The Brien Holden Vision Institute, a social enterprise, has transformed the eye care landscape through its educational programmes that hone the right talent and develop their skills to help improve the quality of life for everyone
Headed by Professor Brien Holden, one of the most prominent and respected figures in the eye care industry, the Brien Holden Vision Institute has trained thousands of eye care personnel to achieve its mission of eradication of preventable blindness and vision impairment. Through its presence in many parts of the world, including India, the Institute has developed professionals who have not only succeeded in their chosen profession, but also helped enrich the world through their creative solutions. VisionPlus speaks to Professor Holden, who was recently awarded with optometry’s highest scientific honour – the Charles F. Prentice Medal, to find out more about the Institute’s work, educational programmes and future plans.
VisionPlus (VP): Students of optometry in India face a lot of uncertainty in terms of how their career will shape up after completion of their education. Please share with our readers how your education helped shape you.
Professor Brien Holden (BH): One thing is certain – that the needs and demands for vision correction are immense and growing rapidly in India. Some 133 million people are unnecessarily blind or vision impaired simply because they do not have a pair of glasses, including 12 million children. So, there is a very important role for all the new optometrists in India. My undergraduate degree in some ways overtrained me in science and undertrained me in clinical knowledge and experience – but that was the sixties, it has changed substantially since then.
My PhD training in England in the late sixties was a wonderful opportunity to discover the world of research, the changes in global society and the social upheaval of the era. Research has been a major and most enjoyable part of my life, introducing me to some of the best questions, and people, in science, optometry and ophthalmology.
VP: What distinguishes the Brien Holden Vision Institute’s postgraduate programme from those offered by other institutes?
BH: What is valuable about our programme is that it, on the one hand, is focused on innovation, transfer of technology between sectors and within the organisation, and the realisation of commercial outcomes from research activities, and on the other hand, we work on the clinical and social realities of public health delivery and blindness prevention. This mixture enables students to learn how science can be applied to provide solutions to real world problems right across the human landscape.
In the process, some of them are exposed to facets of the commercial research environment, such as dealing with intellectual property and conducting research in collaborative groups, that are difficult to access during the course of traditional postgraduate training. Also, through our collaborations with many leading research organisations around the world, our students have access to a broad range of expertise. We excel in cultural diversity, recruiting people from very diverse backgrounds and from many different countries, including Australia, Burma, China, Germany, Iran, India, Netherlands, the Middle East, Nepal, Pakistan, South Africa and USA.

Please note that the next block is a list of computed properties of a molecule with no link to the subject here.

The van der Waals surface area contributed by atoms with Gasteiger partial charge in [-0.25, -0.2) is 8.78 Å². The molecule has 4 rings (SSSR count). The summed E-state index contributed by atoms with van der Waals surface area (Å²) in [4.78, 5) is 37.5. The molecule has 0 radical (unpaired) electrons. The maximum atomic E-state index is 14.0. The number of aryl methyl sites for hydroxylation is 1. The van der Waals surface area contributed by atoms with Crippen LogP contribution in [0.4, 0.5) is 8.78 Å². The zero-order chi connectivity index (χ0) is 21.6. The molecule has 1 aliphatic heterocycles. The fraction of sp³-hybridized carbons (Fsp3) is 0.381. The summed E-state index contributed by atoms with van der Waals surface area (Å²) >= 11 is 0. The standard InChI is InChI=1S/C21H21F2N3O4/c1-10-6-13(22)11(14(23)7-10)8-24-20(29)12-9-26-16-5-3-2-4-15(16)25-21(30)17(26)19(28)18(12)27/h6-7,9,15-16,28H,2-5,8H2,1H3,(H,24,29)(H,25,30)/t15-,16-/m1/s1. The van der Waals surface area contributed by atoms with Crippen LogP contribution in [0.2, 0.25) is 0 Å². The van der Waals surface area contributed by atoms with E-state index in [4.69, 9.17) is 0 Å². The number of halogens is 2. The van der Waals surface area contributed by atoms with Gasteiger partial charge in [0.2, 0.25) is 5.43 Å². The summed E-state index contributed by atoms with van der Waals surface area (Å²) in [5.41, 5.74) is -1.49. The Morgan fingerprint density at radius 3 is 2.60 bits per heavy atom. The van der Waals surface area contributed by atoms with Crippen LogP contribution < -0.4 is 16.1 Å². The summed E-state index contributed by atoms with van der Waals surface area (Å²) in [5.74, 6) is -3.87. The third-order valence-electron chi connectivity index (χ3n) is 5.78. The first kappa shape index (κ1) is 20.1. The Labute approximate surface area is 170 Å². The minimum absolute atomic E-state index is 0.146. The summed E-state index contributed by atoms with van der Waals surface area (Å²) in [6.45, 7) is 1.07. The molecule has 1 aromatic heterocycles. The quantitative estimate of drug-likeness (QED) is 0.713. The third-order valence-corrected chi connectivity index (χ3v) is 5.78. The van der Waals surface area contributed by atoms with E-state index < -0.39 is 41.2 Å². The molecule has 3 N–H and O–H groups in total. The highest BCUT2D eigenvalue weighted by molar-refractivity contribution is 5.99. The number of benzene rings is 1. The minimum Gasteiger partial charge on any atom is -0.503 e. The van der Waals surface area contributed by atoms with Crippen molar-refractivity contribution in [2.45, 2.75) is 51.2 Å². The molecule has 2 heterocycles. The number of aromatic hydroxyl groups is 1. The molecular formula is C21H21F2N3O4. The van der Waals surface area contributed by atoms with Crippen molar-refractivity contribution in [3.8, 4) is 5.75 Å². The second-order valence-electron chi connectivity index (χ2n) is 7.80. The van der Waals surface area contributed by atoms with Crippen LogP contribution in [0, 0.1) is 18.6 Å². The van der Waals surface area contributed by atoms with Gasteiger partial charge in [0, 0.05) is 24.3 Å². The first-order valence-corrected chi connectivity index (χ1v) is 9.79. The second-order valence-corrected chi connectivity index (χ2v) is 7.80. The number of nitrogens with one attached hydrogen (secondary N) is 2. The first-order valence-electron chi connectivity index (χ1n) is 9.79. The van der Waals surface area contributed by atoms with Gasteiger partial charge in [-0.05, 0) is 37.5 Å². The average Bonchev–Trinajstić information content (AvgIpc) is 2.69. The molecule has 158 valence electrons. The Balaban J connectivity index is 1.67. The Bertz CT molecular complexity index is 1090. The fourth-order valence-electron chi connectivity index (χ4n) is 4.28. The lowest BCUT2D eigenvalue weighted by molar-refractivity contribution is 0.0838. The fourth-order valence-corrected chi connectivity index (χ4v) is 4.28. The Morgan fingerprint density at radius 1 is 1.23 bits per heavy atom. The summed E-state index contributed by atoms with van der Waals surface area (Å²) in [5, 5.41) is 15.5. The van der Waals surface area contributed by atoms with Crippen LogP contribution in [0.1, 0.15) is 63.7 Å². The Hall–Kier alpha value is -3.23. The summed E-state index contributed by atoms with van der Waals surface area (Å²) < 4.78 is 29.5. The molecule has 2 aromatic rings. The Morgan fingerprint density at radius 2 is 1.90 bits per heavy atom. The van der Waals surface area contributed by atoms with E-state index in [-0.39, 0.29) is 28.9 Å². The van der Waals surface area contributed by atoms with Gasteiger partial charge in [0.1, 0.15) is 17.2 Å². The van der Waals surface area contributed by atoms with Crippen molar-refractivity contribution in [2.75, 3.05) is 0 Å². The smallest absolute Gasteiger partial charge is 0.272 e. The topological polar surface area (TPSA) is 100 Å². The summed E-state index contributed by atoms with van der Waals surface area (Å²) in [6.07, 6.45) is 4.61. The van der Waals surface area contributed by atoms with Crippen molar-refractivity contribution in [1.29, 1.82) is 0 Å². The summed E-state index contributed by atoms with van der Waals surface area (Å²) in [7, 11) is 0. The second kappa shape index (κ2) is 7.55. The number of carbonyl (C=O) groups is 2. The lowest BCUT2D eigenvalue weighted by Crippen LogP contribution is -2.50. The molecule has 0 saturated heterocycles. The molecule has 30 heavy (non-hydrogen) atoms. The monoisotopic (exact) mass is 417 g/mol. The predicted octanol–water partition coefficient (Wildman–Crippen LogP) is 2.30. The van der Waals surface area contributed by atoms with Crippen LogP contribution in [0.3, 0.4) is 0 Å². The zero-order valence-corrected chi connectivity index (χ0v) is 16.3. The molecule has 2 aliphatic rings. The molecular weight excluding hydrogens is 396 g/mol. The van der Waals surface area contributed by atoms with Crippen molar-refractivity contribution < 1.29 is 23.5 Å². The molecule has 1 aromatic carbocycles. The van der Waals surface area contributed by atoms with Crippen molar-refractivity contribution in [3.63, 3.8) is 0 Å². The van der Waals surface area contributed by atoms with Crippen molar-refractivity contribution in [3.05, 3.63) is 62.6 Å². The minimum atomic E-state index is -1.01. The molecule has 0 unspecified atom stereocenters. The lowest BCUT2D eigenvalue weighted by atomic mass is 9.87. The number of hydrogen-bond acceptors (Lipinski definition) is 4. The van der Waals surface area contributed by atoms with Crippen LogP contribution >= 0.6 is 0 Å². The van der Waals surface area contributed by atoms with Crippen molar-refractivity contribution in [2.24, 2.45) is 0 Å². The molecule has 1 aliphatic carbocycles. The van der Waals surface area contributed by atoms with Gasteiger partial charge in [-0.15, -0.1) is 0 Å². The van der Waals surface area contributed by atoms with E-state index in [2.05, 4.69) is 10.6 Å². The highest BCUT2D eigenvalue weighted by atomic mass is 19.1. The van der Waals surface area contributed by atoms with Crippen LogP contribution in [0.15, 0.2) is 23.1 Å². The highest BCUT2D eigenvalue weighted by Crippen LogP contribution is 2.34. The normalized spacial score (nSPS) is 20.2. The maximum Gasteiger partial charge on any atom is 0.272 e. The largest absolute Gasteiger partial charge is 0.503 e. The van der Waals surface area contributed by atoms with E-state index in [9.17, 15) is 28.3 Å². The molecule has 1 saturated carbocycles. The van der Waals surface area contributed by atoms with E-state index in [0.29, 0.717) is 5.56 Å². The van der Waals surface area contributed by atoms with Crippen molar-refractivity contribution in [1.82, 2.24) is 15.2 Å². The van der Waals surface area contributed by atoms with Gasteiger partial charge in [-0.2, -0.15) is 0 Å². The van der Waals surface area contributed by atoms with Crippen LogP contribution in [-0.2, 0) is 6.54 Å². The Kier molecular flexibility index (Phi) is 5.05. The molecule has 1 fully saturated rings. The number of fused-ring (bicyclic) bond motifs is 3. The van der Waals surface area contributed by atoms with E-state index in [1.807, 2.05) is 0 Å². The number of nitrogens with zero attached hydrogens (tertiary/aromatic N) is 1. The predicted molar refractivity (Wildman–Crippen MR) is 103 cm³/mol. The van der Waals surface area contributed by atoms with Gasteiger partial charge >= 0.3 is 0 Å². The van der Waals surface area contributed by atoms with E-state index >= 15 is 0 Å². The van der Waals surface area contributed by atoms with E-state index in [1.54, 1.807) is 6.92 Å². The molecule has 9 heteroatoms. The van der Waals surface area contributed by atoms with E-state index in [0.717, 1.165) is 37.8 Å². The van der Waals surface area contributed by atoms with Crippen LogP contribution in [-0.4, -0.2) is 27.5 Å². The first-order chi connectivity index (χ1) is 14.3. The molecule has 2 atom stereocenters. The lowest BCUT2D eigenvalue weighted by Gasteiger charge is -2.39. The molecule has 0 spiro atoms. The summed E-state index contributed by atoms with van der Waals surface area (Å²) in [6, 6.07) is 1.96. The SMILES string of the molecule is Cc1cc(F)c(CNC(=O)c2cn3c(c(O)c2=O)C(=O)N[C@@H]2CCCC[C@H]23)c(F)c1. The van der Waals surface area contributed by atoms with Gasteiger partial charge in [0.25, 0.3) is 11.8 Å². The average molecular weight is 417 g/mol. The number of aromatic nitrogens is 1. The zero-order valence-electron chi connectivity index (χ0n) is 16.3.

VP: Which potential areas can students, who wish to complete their post graduation from your institute, take up research work in?
BH: We have attracted postgraduates from many disciplines including – optometrists, ophthalmologists, epidemiologists, physiologists, biochemists, microbiologists, cell biologists, immunologists, polymer chemists, surface chemists, engineers and material scientists. Many of them have gone on to highly successful careers in research institutions, industry and Government. Others have well-established academic positions, some have become public health specialists, and several outstanding students remained with Brien Holden Vision Institute where they have made vital contributions as researchers.
VP: What scholarships does the institute provide for students?
BH: Since the 1980s we have provided around $20 million in scholarships and student fees for postgraduate research students – around 40 from India. Rather than bringing students to Australia now, we are looking to encourage Indian students to undertake postgraduate research in India. So, we are providing funding through the India Vision Institute (IVI) to offer scholarships to outstanding candidates. IVI offers higher education scholarships to pursue PhD study in India. It also offers substantial research grants each year to undergraduate and postgraduate students of optometry for outstanding projects. From 2012, IVI has offered 2 higher education scholarships and 15 research grants to students. I encourage anyone interested to get in touch with IVI to explore these opportunities.